BEHIND THE BERLIN WALL: Ghana’s Covid-19 test

Ghanaian authorities are charging passengers arriving in the country US$150 Covid-19 test. According to reports, at the arrival hall, passengers will be screened at one of the Port Health stations and results of the Covid-19 tests made known to them.

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Ghana has elected to do the so-called Antigen tests. For the sake of transparency and to eliminate any forms of rumourmongering, the Ghanaian authorities should make public the name of the company providing the tests.

What is the antigen test?

Antigen tests have been defined by the WHO as one type of rapid diagnostic test (RDT). It detects the presence of viral proteins (antigens) expressed by the COVID-19 virus in a sample from the respiratory tract of a person. If the target antigen is present in sufficient concentrations in the sample, it will bind to specific antibodies fixed to a paper strip enclosed in a plastic casing and generate a visually detectable signal, typically within 30 minutes. The antigen(s) detected are expressed only when the virus is actively replicating; therefore, such tests are best used to identify acute or early infection.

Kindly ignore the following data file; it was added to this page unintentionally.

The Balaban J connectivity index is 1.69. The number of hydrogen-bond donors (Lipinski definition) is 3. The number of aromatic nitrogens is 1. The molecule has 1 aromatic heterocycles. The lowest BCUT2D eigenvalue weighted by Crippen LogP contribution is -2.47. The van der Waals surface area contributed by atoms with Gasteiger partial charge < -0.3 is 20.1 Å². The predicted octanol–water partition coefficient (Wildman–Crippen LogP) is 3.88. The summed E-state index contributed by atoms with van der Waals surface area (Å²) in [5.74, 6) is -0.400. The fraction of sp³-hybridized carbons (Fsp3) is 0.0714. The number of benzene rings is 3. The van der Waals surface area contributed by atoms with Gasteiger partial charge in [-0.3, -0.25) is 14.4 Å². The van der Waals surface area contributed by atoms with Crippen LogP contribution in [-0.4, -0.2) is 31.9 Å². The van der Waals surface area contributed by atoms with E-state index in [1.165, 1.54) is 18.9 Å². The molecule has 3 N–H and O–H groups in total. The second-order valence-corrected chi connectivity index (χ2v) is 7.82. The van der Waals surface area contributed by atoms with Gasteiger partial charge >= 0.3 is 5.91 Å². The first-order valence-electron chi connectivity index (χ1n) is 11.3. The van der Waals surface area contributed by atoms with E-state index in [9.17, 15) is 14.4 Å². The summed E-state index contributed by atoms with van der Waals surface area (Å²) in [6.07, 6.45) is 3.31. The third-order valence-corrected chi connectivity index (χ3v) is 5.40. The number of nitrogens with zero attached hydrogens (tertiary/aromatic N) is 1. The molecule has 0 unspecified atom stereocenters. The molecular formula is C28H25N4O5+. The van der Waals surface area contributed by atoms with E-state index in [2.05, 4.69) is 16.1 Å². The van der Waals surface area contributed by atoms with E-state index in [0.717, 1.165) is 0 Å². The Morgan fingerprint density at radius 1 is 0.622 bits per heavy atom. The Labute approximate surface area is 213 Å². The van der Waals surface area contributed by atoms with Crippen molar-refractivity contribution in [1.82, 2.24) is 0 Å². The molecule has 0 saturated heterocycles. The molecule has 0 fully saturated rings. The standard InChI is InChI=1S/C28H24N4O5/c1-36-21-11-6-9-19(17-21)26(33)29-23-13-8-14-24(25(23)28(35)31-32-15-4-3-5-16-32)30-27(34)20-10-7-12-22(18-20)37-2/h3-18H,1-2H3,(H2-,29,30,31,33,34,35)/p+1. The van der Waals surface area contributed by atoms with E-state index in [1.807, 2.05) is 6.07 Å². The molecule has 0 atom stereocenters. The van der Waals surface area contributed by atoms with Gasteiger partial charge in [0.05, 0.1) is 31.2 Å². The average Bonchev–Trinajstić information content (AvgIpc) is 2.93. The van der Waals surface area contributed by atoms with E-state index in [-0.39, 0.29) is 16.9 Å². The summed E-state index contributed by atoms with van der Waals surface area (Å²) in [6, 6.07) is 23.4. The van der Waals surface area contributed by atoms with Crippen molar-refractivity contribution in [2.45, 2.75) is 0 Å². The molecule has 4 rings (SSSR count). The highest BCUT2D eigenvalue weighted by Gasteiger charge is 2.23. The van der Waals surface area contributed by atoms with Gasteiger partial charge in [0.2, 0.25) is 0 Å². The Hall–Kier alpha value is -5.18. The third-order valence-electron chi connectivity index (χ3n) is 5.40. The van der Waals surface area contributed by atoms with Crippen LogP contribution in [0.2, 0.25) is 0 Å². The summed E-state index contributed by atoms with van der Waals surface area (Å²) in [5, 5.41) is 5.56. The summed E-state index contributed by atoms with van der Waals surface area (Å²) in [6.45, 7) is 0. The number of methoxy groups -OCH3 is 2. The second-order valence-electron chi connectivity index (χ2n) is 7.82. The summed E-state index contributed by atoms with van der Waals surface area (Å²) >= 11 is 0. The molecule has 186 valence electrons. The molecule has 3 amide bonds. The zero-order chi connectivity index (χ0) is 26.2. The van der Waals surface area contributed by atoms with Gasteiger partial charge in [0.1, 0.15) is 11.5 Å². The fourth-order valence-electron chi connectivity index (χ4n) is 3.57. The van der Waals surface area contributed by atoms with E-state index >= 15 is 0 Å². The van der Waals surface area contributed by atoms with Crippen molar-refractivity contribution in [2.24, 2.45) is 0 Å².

Are antigen tests such as the one being carried out in Ghana accurate?

What antigen tests gain in speed and ease of use; they lose in accuracy. So, in effect, the tests at Kotoka International Airport are ineffective, costs US$150 per person, for nothing. Not sure why Ghanaian health authorities decided for this test, however, the main selling point of antigen tests are that they are faster and easier to perform.

PCR or polymerase chain reaction tests carried out in countries such as Germany, France, China, and the United States, are not that easier to carry out.

Germany is one of the first countries anywhere to deploy airport testing when the German airline Lufthansa partnered with healthcare firm Centogene to provide PCR tests. The costs for the tests in Germany range from €59 (US$70) and €139 (US$165) at Frankfurt Airport in early July.

Is Ghana’s decision to demand payment for the tests from everyone regardless of country of disembarkation proper?

No, it rather needs a re-think. The intelligent solution would be to exempt those arriving from “non-risk” countries from paying the $150. Those arriving from “non-risk” countries could take the test on a voluntary basis.

Should the Ghana government review its Covid-19 tests at airports?

Yes, and it should also consider reducing the fee of US$150 per person.

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